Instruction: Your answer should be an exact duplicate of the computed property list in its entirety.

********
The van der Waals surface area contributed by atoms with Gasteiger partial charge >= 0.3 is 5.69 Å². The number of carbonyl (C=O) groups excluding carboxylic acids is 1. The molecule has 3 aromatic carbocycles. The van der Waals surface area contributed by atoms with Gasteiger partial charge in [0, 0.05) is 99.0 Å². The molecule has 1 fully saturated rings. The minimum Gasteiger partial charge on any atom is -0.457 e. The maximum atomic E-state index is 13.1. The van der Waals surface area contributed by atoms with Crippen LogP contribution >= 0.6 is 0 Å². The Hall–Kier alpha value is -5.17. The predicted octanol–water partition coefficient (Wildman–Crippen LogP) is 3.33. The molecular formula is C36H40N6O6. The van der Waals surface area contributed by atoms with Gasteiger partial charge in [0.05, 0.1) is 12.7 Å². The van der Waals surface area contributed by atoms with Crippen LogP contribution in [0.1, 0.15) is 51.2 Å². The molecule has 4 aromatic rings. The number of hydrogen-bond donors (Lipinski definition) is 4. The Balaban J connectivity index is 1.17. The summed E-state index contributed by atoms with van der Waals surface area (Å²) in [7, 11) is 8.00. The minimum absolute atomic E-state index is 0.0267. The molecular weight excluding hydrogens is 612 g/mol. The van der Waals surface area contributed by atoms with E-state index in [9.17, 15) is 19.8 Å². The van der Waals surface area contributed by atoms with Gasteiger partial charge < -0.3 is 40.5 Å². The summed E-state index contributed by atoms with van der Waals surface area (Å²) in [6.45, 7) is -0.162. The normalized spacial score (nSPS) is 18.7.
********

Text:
The van der Waals surface area contributed by atoms with Gasteiger partial charge >= 0.3 is 5.69 Å². The number of carbonyl (C=O) groups excluding carboxylic acids is 1. The molecule has 3 aromatic carbocycles. The van der Waals surface area contributed by atoms with Gasteiger partial charge in [0, 0.05) is 99.0 Å². The molecule has 1 fully saturated rings. The minimum Gasteiger partial charge on any atom is -0.457 e. The maximum atomic E-state index is 13.1. The van der Waals surface area contributed by atoms with Crippen LogP contribution >= 0.6 is 0 Å². The Hall–Kier alpha value is -5.17. The predicted octanol–water partition coefficient (Wildman–Crippen LogP) is 3.33. The molecular formula is C36H40N6O6. The van der Waals surface area contributed by atoms with Gasteiger partial charge in [0.05, 0.1) is 12.7 Å². The van der Waals surface area contributed by atoms with Crippen LogP contribution in [0.1, 0.15) is 51.2 Å². The molecule has 4 aromatic rings. The number of hydrogen-bond donors (Lipinski definition) is 4. The Balaban J connectivity index is 1.17. The summed E-state index contributed by atoms with van der Waals surface area (Å²) in [7, 11) is 8.00. The minimum absolute atomic E-state index is 0.0267. The molecular weight excluding hydrogens is 612 g/mol. The van der Waals surface area contributed by atoms with E-state index in [9.17, 15) is 19.8 Å². The van der Waals surface area contributed by atoms with Gasteiger partial charge < -0.3 is 40.5 Å². The summed E-state index contributed by atoms with van der Waals surface area (Å²) in [6.45, 7) is -0.162. The normalized spacial score (nSPS) is 18.7.